According to Dudley (1970), and Harden et al., (1973), four factors are needed to produce collapse
in a soil structure:
1. An open, partially unstable, unsaturated fabric
2. A high enough net total stress that will cause the structure to be metastable
3. A bonding or cementing agent that stabilizes the soil in the unsaturated condition
4. The addition of water to the soil which causes the bonding or cementing agent to be reduced, and the interaggregate or intergranular contacts to fail in shear, resulting in a reduction in total volume of the soil mass.
Collapsible behavior of compacted and cohesive soils depends on the percentage of fines, the initial water content, the initial dry density and the energy and the process used in compaction.
Current practice in geotechnical engineering recognizes an unsaturated soil as a four phase material composed of air, water, soil skeleton, and contractile skin. Under the idealization, two phases can flow, that is air and water, and two phases come to equilibrium under imposed loads, that is the soil skeleton and contractile skin. Currently, regarding the behavior of compacted collapsing soils, geotechnical engineering recognized that
1. Any type of soil compacted at dry of optimum conditions and at a low dry density may develop a collapsible fabric or metastable structure (Barden et al., 1973).
2. A compacted and metastable soil structure is supported by microforces of shear strength, that is bonds, that are highly dependent upon capillary action. The bonds start losing strength with the increase of the water content and at a critical degree of saturation, the soil structure collapses (Jennings and Knight 1957; Barden et al., 1973).
3. The soil collapse progresses as the degree of saturation increases. There is, however, a critical degree of saturation for a given soil above which negligible collapse will occur regardless of the magnitude of the prewetting overburden pressure (Jennings and Burland,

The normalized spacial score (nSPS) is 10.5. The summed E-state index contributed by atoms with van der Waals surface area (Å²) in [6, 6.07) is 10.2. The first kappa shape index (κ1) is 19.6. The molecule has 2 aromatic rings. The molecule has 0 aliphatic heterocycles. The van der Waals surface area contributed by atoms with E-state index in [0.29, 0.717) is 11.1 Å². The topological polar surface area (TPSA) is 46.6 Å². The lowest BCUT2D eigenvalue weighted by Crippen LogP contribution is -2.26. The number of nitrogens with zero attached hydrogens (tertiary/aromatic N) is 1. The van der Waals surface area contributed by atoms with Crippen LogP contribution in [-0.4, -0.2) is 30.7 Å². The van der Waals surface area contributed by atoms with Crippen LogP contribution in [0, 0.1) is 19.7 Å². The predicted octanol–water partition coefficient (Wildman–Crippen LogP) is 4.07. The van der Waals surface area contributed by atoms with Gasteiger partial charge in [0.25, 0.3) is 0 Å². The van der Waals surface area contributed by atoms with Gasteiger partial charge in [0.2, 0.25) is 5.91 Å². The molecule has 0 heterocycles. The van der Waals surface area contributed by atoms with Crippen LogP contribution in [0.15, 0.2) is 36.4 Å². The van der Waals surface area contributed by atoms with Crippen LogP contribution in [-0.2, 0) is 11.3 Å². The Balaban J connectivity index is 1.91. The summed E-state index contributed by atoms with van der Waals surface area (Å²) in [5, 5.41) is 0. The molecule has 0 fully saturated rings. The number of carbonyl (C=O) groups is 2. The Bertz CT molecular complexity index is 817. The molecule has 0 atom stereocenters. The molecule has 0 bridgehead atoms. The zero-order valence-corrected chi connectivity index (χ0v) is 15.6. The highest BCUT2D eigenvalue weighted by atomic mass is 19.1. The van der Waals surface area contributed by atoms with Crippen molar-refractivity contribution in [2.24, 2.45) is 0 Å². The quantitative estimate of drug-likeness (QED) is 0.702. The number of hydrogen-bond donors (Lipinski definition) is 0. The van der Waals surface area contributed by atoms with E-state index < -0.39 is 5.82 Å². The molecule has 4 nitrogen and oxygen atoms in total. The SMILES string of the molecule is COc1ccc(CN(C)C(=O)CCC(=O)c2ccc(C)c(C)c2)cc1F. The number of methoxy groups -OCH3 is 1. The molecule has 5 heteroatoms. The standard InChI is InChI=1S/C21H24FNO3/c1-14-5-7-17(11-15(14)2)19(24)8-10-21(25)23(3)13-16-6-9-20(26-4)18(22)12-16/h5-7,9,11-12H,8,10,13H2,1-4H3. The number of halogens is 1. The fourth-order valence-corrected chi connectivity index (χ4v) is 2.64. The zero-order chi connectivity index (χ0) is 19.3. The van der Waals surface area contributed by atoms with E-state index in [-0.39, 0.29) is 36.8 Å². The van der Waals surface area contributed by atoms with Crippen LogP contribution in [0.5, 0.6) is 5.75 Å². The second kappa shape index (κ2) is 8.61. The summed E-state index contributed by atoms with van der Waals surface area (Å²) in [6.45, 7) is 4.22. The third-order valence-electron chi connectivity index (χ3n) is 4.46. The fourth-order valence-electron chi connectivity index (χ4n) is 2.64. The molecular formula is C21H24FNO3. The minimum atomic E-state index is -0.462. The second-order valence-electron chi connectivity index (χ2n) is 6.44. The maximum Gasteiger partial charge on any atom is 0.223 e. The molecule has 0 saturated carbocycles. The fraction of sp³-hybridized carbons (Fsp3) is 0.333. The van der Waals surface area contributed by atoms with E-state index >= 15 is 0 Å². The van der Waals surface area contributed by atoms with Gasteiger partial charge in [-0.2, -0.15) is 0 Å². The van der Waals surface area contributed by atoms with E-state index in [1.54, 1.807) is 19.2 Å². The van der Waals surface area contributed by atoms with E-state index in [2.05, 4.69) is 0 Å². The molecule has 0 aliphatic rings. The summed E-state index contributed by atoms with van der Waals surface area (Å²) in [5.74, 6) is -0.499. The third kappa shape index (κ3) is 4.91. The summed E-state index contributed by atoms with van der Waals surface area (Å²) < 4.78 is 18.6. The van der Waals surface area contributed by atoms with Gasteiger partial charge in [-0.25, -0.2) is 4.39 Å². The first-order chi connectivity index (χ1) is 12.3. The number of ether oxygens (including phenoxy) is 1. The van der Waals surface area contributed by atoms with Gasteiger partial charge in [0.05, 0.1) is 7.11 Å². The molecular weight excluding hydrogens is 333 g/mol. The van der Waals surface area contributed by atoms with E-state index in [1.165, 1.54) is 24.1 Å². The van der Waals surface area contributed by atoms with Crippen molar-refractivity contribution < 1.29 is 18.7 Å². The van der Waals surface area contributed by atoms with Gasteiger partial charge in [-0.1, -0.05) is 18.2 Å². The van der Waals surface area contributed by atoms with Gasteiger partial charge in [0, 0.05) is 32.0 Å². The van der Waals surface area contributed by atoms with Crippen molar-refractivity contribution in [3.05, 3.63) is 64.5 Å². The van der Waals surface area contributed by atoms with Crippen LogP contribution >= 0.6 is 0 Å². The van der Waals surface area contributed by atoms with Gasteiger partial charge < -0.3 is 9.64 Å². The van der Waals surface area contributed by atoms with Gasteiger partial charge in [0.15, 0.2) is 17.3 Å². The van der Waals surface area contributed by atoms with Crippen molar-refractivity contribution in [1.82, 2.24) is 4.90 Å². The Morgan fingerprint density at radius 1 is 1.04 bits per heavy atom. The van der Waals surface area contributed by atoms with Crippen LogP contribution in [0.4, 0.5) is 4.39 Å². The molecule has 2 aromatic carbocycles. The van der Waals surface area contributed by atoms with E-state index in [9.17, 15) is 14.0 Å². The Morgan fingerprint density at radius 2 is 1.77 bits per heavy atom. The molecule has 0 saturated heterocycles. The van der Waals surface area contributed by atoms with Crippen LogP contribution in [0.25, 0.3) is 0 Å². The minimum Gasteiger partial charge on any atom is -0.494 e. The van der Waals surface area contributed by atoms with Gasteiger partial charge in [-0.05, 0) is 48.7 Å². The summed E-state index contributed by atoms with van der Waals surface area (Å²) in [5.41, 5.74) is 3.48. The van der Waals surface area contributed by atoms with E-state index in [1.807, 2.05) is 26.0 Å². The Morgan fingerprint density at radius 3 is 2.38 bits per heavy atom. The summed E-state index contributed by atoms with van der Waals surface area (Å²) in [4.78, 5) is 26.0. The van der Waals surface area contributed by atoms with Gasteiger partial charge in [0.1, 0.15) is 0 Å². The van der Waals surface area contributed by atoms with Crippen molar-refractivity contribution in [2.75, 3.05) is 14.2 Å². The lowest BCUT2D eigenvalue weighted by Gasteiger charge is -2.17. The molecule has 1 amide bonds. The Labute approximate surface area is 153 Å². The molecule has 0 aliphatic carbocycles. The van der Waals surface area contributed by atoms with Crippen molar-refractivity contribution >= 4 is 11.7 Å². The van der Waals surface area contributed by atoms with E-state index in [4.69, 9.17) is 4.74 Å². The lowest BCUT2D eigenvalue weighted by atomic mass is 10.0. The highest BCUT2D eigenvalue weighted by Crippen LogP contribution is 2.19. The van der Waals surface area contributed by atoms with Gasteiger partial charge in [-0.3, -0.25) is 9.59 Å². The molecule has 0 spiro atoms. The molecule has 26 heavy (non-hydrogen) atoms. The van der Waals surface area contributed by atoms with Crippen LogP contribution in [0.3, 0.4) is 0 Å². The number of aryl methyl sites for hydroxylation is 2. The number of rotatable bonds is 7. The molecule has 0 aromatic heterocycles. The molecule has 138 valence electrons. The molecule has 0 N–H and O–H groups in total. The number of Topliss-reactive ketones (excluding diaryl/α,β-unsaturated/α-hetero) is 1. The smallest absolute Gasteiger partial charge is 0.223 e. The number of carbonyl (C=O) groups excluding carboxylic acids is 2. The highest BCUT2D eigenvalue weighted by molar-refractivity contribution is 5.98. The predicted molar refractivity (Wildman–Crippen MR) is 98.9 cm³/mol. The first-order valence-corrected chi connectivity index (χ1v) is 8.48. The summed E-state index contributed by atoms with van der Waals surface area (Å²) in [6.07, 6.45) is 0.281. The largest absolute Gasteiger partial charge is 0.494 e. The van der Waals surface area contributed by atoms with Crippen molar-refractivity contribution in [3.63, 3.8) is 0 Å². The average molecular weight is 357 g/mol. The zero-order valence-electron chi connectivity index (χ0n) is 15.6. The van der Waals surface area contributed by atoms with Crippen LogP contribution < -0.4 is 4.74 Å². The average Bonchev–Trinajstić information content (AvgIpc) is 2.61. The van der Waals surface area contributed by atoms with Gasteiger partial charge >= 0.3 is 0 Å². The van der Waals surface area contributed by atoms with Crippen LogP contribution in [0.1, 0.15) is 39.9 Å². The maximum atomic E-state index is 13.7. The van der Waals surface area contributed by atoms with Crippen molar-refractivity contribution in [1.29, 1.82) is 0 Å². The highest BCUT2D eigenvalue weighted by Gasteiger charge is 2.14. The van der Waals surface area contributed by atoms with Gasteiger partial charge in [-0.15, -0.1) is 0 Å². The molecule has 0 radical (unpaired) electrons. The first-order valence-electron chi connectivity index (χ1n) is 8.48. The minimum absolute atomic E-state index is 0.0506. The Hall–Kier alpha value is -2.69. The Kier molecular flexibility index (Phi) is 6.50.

1962; Houston et al., 1989).
4. The collapse of a soil is associated with localized shear failures rather than an overall shear failure of the soil mass.
5. During wetting induced collapse, under a constant vertical load and under Ko-oedometer conditions, a soil specimen undergoes an increase in horizontal stresses.
6. Under a triaxial stress state, the magnitude of volumetric strain resulting from a change in stress state or from wetting, depends on the mean normal total stress and is independent of the principal stress ratio.
Figure 18.2 Locations of major loess deposits in the United States along with other sites of reported collapsible soils (after Dudley, 1 970)
Figure 18.3 Collapsible and noncollapsible loess (after Holtz and Hilf, 1961)
The geotechnical engineer needs to be able to identify readily the soils that are likely to collapse and to determine the amount of collapse that may occur. Soils that are likely to collapse are loose fills, altered windblown sands, hillwash of loose consistency, and decomposed granites and acid igneous rocks.
Some soils at their natural water content will support a heavy load but when water is provided they undergo a considerable reduction in volume. The amount of collapse is a function of the relative proportions of each component including degree of saturation, initial void ratio, stress history of the materials, thickness of the collapsible strata and the amount of added load.
Collapsing soils of the loessial type are found in many parts of the world. Loess is found in many parts of the United States, Central Europe, China, Africa, Russia, India, Argentina and elsewhere. Figure 18.2 gives the distribution of collapsible soil in the United States.
Holtz and Hilf (1961) proposed the use of the natural dry density and liquid limit as criteria for predicting collapse. Figure 18.3 shows a plot giving the relationship between liquid limit and dry unit weight of soil, such that soils that plot above the line shown in the figure are susceptible to collapse upon wetting.